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Oscar Race Finally Delivers Some Surprises, From ‘Jingle Jangle’ to Sia’s ‘Music’

Between the Oscar shortlists and some recent nominations, voters have managed to inject a bit of the unexpected (and sometimes the jaw-dropping) into this year’s competition


Just when this awards season was starting to look like one that might be almost bereft of surprises, a few nominations and some shortlists have thrown some wild cards into the mix. And that’s added a small note of uncertainty to a year that badly needed one.

Granted, nothing earthshaking came out of last week’s Golden Globes and SAG nominations or this week’s Oscar shortlists in nine different categories. The Best Picture front runners are still the ones we’ve known about since the fall: “The Trial of the Chicago 7” and “Nomadland” and a handful of others.

But in small ways, some weirdness entered the race over the past week and a half. If you’d have asked me on Tuesday morning which films would receive the most notice on the Oscar shortlists — which cover original score, original song, makeup and hairstyling and visual effects, along with international feature, documentary and the three shorts categories — I would have guessed “The Trial of the Chicago 7,” “Mank,” “Tenet” and a few others. I definitely would not have thought that Netflix’s holiday musical “Jingle Jangle: A Christmas Journey” would have matched “Mank” with three shortlist spots — more than either “Chicago 7” or “Tenet.”

And if you told me that the Golden Globes would uncork one of their patented bizarro nominations in the Best Motion Picture – Musical or Comedy category, I would never have guessed that it would be Sia’s “Music,” because I was blissfully unaware of that film’s very existence.

I’m no longer unaware. Now I know enough to realize that the Hollywood Foreign Press Association voters are very fortunate that almost nobody in the United States has even seen “Music.” If people knew that the Globes had given two prime nominations to a bad drama with slapped-on music-video dream sequences that’s so offensive to persons on the autism spectrum that its director has apologized for it, those nominations would have been greeted with scorn on the level of what followed the Globes’ nominations of “Burlesque” and “The Tourist” and its notorious 1981 award to Pia Zadora. Instead, they got away with a brief “What’s that?”

On the other hand, the fact that I was baffled by the appearances of “Jingle Jangle” on the score, song and makeup shortlists isn’t so much that Oscar voters blew it, but that I never bothered to watch a movie that actually deserves attention in those fields. (Hey, I was busy. It’s awards season.)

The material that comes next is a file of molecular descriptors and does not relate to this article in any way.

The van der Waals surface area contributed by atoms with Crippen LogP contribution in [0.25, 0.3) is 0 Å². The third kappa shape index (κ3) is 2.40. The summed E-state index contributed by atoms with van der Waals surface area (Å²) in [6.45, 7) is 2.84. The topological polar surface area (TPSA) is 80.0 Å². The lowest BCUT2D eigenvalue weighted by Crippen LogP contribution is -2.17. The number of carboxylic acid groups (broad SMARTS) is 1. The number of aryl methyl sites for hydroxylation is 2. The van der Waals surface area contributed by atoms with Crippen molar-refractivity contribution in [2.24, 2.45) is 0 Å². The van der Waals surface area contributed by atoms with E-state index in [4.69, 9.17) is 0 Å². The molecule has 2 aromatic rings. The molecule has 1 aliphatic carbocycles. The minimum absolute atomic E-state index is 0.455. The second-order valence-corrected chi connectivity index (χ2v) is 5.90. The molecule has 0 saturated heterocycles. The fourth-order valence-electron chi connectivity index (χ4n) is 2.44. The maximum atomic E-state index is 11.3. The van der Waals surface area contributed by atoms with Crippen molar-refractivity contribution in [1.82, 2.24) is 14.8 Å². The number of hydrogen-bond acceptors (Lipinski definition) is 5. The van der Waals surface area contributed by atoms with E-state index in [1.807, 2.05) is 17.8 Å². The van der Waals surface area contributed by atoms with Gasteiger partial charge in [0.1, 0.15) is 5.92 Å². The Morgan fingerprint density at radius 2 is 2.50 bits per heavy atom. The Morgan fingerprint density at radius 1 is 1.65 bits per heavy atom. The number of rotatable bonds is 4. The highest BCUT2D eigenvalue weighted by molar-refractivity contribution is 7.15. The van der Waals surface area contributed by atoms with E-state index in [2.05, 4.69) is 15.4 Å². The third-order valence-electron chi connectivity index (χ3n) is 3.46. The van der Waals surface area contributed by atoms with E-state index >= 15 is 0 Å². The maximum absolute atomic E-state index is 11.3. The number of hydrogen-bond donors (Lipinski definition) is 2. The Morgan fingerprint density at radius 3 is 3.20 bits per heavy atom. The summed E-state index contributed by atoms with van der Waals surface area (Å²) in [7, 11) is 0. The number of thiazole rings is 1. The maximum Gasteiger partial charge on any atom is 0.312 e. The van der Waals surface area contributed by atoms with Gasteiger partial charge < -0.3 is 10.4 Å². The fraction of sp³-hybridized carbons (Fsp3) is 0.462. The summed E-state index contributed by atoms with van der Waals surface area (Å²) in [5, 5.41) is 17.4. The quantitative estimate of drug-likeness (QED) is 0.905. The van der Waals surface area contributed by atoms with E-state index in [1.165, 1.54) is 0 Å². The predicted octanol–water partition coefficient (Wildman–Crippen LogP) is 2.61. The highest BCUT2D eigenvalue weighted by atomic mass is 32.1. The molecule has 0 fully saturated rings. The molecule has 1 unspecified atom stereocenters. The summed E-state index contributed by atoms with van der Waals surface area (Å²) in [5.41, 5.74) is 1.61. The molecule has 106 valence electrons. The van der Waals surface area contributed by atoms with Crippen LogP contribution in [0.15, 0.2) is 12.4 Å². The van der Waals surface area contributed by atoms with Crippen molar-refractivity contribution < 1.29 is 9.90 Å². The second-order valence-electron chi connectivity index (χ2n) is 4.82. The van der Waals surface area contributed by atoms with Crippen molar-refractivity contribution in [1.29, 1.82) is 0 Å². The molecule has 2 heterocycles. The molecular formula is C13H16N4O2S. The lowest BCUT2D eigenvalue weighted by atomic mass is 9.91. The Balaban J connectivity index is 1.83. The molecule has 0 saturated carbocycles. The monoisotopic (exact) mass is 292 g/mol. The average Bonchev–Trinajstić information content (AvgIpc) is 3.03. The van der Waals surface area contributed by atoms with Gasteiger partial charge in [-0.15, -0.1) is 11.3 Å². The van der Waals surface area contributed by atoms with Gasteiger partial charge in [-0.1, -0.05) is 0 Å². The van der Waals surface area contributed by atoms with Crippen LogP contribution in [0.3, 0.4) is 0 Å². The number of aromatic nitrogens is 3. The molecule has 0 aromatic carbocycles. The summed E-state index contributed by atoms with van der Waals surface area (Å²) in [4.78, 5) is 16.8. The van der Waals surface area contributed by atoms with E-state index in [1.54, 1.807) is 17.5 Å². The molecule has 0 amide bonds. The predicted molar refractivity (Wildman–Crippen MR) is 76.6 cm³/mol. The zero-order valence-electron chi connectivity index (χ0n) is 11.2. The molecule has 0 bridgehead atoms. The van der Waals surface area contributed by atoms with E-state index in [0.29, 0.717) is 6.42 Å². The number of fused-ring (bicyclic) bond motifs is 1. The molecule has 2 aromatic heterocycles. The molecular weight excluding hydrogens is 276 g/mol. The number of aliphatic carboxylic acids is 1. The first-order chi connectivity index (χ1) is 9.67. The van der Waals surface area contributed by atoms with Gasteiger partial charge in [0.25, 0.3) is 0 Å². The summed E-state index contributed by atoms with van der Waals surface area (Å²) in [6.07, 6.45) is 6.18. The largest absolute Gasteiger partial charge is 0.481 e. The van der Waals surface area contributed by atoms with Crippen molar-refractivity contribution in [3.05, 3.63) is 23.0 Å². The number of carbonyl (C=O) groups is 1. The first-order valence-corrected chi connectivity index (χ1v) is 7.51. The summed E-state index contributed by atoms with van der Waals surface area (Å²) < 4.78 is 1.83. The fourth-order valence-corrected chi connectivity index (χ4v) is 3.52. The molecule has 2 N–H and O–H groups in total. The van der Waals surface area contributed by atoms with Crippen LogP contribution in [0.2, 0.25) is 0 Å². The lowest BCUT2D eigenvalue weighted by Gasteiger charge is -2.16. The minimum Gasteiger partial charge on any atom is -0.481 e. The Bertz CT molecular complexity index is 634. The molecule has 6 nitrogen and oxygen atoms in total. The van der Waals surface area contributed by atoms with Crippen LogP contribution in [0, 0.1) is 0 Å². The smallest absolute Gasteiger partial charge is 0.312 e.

Now that I’ve watched it, I agree with Alonso Duralde in his Wrap review. “Jingle Jangle” is occasionally overstuffed but imaginative and inventive, borrowing freely from everything from ‘Mary Poppins’ to ‘E.T.’ but also putting a Black cast at the center of a story that’s set up as one that’s being told in place of ‘The Night Before Christmas.'” And the musical numbers are more often than not delightful — and sometimes pretty powerful, as in “Make It Work,” the thunderous gospel-tinged number for which John Legend was shortlisted.

(Let’s face it: You don’t expect a kids’ holiday movie to give you a song that can summon up the legendary crack of John Henry’s hammer.)

I can thank the shortlists for pushing me to watch that film, and I can also thank Oscar voters for showing me that while I had seen 40 of the eligible films in the Best International Feature Film category, I had missed a couple of good ones. Tunisia’s “The Man Who Sold His Skin” and Hong Kong’s “Better Days,” the two entries on the 15-film shortlist that I had yet to see, turned out to be strong and rich pieces of work. The former is a sly riff that simultaneously tackles the plight of refugees and the excesses of the art world, the latter a tangled story of bullying and revenge that threatens to move into sentimental territory but takes too many twists to stay there.

The shortlists contained some other surprises as well, with the humanitarian use of deepfake technology in “Welcome to Chechnya” making it the first documentary to ever make the visual-effects shortlist, and Lolita Ritmanis’ haunting choral soundscapes in “Blizzard of Souls” claiming one spot for a female composer on the otherwise all-male original-score list.

I’m still trying to figure out if I’m going to explore other unexpected contenders, like the VFX entries “Bloodshot” and “Love and Monsters,” or the second version of “Pinocchio” to feature Roberto Benigni, which landed on the makeup list. Perhaps I’ll take a detour into the short films that made those three lists instead, and see what surprises lurk there.